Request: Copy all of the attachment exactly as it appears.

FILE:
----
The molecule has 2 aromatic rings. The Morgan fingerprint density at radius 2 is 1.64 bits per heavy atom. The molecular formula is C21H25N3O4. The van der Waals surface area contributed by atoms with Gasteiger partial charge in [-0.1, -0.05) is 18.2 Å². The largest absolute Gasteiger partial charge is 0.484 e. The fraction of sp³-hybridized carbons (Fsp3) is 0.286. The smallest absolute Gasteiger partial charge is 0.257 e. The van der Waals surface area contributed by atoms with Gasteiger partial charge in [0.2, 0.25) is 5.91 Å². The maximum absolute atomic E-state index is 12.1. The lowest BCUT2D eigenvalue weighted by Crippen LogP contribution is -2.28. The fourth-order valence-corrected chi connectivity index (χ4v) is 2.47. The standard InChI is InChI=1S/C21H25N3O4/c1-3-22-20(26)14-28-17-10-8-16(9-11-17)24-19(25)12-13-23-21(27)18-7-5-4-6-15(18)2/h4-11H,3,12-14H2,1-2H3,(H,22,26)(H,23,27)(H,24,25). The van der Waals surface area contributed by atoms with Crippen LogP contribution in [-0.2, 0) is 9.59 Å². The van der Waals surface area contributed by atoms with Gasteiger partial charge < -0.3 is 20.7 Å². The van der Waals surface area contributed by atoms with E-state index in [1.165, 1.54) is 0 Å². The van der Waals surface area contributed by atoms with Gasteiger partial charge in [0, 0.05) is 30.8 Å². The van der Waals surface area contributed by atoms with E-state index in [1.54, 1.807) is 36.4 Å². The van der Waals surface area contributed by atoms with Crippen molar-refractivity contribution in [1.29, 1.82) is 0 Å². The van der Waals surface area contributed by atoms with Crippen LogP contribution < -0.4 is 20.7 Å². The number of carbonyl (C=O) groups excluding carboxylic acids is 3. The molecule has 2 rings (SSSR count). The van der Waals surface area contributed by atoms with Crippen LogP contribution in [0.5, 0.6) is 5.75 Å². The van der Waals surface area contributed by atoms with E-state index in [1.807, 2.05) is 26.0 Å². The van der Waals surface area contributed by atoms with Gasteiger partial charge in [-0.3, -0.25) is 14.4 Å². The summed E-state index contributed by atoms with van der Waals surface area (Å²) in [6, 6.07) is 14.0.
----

The molecule has 2 aromatic rings. The Morgan fingerprint density at radius 2 is 1.64 bits per heavy atom. The molecular formula is C21H25N3O4. The van der Waals surface area contributed by atoms with Gasteiger partial charge in [-0.1, -0.05) is 18.2 Å². The largest absolute Gasteiger partial charge is 0.484 e. The fraction of sp³-hybridized carbons (Fsp3) is 0.286. The smallest absolute Gasteiger partial charge is 0.257 e. The van der Waals surface area contributed by atoms with Gasteiger partial charge in [0.2, 0.25) is 5.91 Å². The maximum absolute atomic E-state index is 12.1. The lowest BCUT2D eigenvalue weighted by Crippen LogP contribution is -2.28. The fourth-order valence-corrected chi connectivity index (χ4v) is 2.47. The standard InChI is InChI=1S/C21H25N3O4/c1-3-22-20(26)14-28-17-10-8-16(9-11-17)24-19(25)12-13-23-21(27)18-7-5-4-6-15(18)2/h4-11H,3,12-14H2,1-2H3,(H,22,26)(H,23,27)(H,24,25). The van der Waals surface area contributed by atoms with Crippen LogP contribution in [-0.2, 0) is 9.59 Å². The van der Waals surface area contributed by atoms with Gasteiger partial charge < -0.3 is 20.7 Å². The van der Waals surface area contributed by atoms with E-state index in [1.165, 1.54) is 0 Å². The van der Waals surface area contributed by atoms with Gasteiger partial charge in [0, 0.05) is 30.8 Å². The van der Waals surface area contributed by atoms with E-state index in [1.54, 1.807) is 36.4 Å². The van der Waals surface area contributed by atoms with Crippen molar-refractivity contribution in [1.29, 1.82) is 0 Å². The van der Waals surface area contributed by atoms with Crippen LogP contribution < -0.4 is 20.7 Å². The number of carbonyl (C=O) groups excluding carboxylic acids is 3. The molecule has 2 rings (SSSR count). The van der Waals surface area contributed by atoms with Crippen LogP contribution in [0.5, 0.6) is 5.75 Å². The van der Waals surface area contributed by atoms with E-state index in [1.807, 2.05) is 26.0 Å². The van der Waals surface area contributed by atoms with Gasteiger partial charge in [-0.3, -0.25) is 14.4 Å². The summed E-state index contributed by atoms with van der Waals surface area (Å²) in [6, 6.07) is 14.0.